The issue of domestic abuse is hardly new – its definition muddied by old attitudes, where it was seen as acceptable for a man to exert authority over his wife.
It was only in the 1990s that the United Nations published a universally agreed manual on how to tackle gender-based violence – but efforts to confront the issue and tackle it have since been turbocharged, especially in Scotland.
The likes of “Clare’s Law” – the Disclosure Scheme for Domestic Abuse, which gives individuals the right to know if their partner has previous convictions for domestic offences – and the new Domestic Abuse Act introduced last year have ensured that abusers are more likely to be prosecuted than ever, and their partners more likely to be protected from harm.
An average of 59,000 reports of domestic abuse are filed by police in Scotland every year – and that number continues to rise as more victims come forward and the problem is better defined and understood.
Despite this, Lesley McMillan, a criminology and sociology professor at Glasgow Caledonian University, says gender-based violence remains “hugely under-reported” – because many partners do not realise they are victims of abuse.
She said: “We still know that a lot of people who experience it don’t feel able to come forward or to name the experience for themselves about what’s happening.
“It might take some time for them to make sense of the difficulties they might be experiencing in a relationship and to be able to name it as abusive behaviour and they might not always know where to go.
“But at the same time we are increasingly trying to make young people aware, as well as older generations, that actually these coercive controlling behaviours aren’t acceptable – they don’t need to be part of a relationship.”
Restricting time spent with friends, how money is spent, and making comments to undermine self-esteem are among the most common controlling behaviours partners may exhibit. These can, paradoxically, lead to victims feeling dependent on their partner for support.
Professor McMillan continued: “It’s one of these issues that yes, the more we learn about it and the more we know about it the more people might come forward but I do also think we are probably still to some degree at the tip of the iceberg with an awful lot of stuff that goes unnoticed or unrecorded.”
In 2018-19, just under a third of reports named a man under the age of 30 as the alleged perpetrator. Half of those alone involved a male aged 26-30.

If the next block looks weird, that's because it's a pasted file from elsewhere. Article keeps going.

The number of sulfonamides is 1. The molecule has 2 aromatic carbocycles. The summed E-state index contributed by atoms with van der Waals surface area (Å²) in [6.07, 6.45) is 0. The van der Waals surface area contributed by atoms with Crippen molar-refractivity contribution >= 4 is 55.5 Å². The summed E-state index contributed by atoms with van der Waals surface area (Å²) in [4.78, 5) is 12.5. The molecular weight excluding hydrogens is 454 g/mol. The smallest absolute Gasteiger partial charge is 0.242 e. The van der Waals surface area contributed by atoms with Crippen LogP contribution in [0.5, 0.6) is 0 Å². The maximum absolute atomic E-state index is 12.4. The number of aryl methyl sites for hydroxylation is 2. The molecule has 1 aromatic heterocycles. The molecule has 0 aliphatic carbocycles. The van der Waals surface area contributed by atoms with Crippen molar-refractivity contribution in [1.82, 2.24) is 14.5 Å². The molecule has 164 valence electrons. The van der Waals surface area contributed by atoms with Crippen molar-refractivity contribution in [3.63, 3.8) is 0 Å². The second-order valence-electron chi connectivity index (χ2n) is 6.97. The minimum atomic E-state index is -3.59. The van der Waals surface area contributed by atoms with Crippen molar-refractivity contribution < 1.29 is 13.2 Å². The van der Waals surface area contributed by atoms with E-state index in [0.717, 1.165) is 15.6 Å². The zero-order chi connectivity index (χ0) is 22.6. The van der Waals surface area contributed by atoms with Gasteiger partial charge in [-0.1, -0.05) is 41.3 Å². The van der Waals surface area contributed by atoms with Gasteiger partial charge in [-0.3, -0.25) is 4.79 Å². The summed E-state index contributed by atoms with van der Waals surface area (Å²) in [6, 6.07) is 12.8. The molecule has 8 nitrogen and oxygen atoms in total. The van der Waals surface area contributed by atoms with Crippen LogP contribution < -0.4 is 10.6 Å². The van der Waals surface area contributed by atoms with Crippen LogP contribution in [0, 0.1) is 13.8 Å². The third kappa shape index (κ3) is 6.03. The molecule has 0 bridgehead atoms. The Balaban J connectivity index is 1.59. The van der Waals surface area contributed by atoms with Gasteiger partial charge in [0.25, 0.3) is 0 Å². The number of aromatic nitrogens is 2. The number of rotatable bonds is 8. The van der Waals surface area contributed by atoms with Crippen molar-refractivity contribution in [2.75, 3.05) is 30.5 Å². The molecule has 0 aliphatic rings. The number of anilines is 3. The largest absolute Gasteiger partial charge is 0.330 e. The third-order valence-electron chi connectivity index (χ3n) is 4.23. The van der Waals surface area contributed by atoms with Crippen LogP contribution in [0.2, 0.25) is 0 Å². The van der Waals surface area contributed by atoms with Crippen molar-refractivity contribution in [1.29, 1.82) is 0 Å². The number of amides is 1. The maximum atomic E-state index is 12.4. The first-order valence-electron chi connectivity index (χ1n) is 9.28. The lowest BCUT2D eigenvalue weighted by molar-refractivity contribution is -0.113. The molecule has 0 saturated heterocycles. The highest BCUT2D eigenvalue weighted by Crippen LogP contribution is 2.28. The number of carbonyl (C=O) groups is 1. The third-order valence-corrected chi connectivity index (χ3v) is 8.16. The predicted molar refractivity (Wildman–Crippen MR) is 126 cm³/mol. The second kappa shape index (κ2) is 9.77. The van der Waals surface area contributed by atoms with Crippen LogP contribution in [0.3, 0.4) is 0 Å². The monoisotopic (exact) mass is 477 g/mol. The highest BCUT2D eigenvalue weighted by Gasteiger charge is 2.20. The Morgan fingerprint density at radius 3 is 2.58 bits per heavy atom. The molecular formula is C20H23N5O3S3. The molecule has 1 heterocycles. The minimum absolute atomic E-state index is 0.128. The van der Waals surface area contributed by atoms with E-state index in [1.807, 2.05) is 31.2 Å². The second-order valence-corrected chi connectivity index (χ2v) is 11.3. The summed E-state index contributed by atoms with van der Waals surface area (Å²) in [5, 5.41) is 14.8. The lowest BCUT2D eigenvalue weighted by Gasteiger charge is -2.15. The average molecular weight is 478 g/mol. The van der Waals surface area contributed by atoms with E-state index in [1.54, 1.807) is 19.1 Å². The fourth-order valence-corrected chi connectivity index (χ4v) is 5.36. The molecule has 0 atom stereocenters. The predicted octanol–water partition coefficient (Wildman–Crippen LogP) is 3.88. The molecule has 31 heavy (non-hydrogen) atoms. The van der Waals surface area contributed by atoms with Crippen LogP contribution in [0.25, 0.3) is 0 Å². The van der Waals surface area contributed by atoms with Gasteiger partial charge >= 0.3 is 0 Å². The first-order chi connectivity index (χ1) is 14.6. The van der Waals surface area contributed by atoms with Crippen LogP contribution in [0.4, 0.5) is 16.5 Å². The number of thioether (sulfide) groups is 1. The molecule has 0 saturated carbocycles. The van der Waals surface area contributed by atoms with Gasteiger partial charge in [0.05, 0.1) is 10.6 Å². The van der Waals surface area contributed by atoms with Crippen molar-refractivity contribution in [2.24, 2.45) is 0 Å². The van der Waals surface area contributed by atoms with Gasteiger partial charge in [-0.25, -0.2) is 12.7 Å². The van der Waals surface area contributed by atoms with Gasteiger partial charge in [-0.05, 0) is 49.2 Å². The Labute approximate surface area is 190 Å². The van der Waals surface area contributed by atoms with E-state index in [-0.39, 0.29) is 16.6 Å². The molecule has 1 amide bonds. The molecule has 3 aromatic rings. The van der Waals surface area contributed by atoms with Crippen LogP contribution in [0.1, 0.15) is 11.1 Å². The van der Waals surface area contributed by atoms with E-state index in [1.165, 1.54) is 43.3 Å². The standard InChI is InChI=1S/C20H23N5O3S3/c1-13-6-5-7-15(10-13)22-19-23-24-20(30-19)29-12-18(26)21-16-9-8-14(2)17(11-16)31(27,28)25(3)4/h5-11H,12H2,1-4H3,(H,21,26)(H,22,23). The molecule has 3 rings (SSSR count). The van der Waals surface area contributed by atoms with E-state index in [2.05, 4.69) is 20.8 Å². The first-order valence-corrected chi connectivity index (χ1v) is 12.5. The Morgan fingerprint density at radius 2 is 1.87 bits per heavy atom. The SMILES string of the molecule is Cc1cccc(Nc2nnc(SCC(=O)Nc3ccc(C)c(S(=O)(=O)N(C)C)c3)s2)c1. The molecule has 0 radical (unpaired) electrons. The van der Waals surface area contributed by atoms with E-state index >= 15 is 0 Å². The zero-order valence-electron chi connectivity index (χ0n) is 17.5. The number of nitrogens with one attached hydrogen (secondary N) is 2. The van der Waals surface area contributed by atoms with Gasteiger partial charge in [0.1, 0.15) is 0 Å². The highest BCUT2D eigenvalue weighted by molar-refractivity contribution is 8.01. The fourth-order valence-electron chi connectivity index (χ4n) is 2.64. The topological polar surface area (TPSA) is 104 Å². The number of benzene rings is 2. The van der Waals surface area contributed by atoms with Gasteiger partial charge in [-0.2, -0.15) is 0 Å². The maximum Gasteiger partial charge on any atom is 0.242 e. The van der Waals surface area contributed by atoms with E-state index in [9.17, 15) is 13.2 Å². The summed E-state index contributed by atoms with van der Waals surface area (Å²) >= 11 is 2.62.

However, while society’s understanding of what constitutes abuse is improving, the academic believes its causes are so deeply rooted that convictions alone are not sufficient in tackling the problem.
Professor McMillan added: “I don’t think it’s necessarily that more younger men are (committing domestic offences) now – I suspect we have a much broader understanding of the different forms domestic abuse can take, the different ways that it manifests, the different relationship types it might appear in.
“I think one of the difficulties is that stereotype in itself, when we talk about domestic abuse in Scotland we think of married couples in a home somewhere.
“We don’t always think of young people in their teenage years and I think that in itself can be a barrier for those who experience those difficulties for reaching out, getting some sort of support or even finding a way to name the experiences that they’re having.
“All the different ways in which we treat men and women differently, the expectations we have for their behaviour in terms of relationships, sexuality, occupations, roles in the household…all of these things contribute to a society in which we tend to privilege and give more power to men and less to women.
“This effectively sets a bedrock in which gender-based violence and domestic abuse exists and continues to proliferate.”
Professor McMillan cites a controversial promotional offer at a Glasgow bar in 2015 as an example of deep-set sexist attitudes which, to some, appear to implicitly permit abusive conduct.
Alfie’s Bar in Yorkhill offered free rolls of duct tape with pints of beer to coincide with the release of the film “50 Shades of Grey”, in which characters engage in a consensual sadomasochistic relationship. A billboard at the bar touted the adhesive as a means to “shut her up”.
A newspaper polled readers to ask if they thought the promotion was sexist. In all, more than four-fifths of readers did not believe it had crossed the line.
Professor McMillan added: “Most people would say ‘(domestic abuse) is not acceptable’, ‘I would never do that’ and so on but at the same time we also tend to overlook the minutiae that supports those types of behaviours.
“Now the bar obviously meant (the promotion) in jest but it’s those sort of throwaway comments, everyday jokes, that normalise the notion that men should exhibit some sort of control over women and they have to somehow be contained and told what to do.
“There is a massive role for education to play and we have colleagues who do research on that, on how we might intervene with children at the very youngest ages to try to instil a different understanding about gender, to try to draw people away from gender stereotypes of men being active and women being passive and submissive and so on.
“But there’s a big job to happen across the whole of society because a lot of these views become normalised.
“At a societal level, for sure, we can make inroads in this. We have to. We owe it to ourselves in terms of how we treat each other, to try to make this better.
“I do believe there is capacity for change – we see it happening already – but because it’s such an endemic and entrenched issue it’s not something we’re going to see major gains on overnight.”